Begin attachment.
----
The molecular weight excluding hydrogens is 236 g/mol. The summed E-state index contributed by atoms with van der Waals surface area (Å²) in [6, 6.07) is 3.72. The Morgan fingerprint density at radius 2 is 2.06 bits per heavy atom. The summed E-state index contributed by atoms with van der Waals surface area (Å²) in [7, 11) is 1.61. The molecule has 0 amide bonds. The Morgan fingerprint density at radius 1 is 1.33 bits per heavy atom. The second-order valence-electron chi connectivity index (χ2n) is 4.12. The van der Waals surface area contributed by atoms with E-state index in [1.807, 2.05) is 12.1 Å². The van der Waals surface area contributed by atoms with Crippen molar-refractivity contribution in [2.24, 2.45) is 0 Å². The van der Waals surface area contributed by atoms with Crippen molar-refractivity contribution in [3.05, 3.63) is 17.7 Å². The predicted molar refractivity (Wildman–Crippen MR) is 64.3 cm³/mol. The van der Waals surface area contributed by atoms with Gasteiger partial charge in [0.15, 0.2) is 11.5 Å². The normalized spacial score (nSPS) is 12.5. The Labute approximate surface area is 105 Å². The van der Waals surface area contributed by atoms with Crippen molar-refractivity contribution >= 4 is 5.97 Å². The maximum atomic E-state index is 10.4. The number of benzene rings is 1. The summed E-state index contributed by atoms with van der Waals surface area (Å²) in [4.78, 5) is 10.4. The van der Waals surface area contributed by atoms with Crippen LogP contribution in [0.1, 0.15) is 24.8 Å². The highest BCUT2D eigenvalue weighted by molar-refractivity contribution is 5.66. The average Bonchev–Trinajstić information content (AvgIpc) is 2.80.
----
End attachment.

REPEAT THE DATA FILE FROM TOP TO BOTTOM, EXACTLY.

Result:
The molecular weight excluding hydrogens is 236 g/mol. The summed E-state index contributed by atoms with van der Waals surface area (Å²) in [6, 6.07) is 3.72. The Morgan fingerprint density at radius 2 is 2.06 bits per heavy atom. The summed E-state index contributed by atoms with van der Waals surface area (Å²) in [7, 11) is 1.61. The molecule has 0 amide bonds. The Morgan fingerprint density at radius 1 is 1.33 bits per heavy atom. The second-order valence-electron chi connectivity index (χ2n) is 4.12. The van der Waals surface area contributed by atoms with E-state index in [1.807, 2.05) is 12.1 Å². The van der Waals surface area contributed by atoms with Crippen molar-refractivity contribution in [2.24, 2.45) is 0 Å². The van der Waals surface area contributed by atoms with Crippen molar-refractivity contribution in [3.05, 3.63) is 17.7 Å². The predicted molar refractivity (Wildman–Crippen MR) is 64.3 cm³/mol. The van der Waals surface area contributed by atoms with Gasteiger partial charge in [0.15, 0.2) is 11.5 Å². The normalized spacial score (nSPS) is 12.5. The Labute approximate surface area is 105 Å². The van der Waals surface area contributed by atoms with Crippen molar-refractivity contribution >= 4 is 5.97 Å². The maximum atomic E-state index is 10.4. The number of benzene rings is 1. The summed E-state index contributed by atoms with van der Waals surface area (Å²) in [4.78, 5) is 10.4. The van der Waals surface area contributed by atoms with Crippen LogP contribution in [0.1, 0.15) is 24.8 Å². The highest BCUT2D eigenvalue weighted by molar-refractivity contribution is 5.66. The average Bonchev–Trinajstić information content (AvgIpc) is 2.80.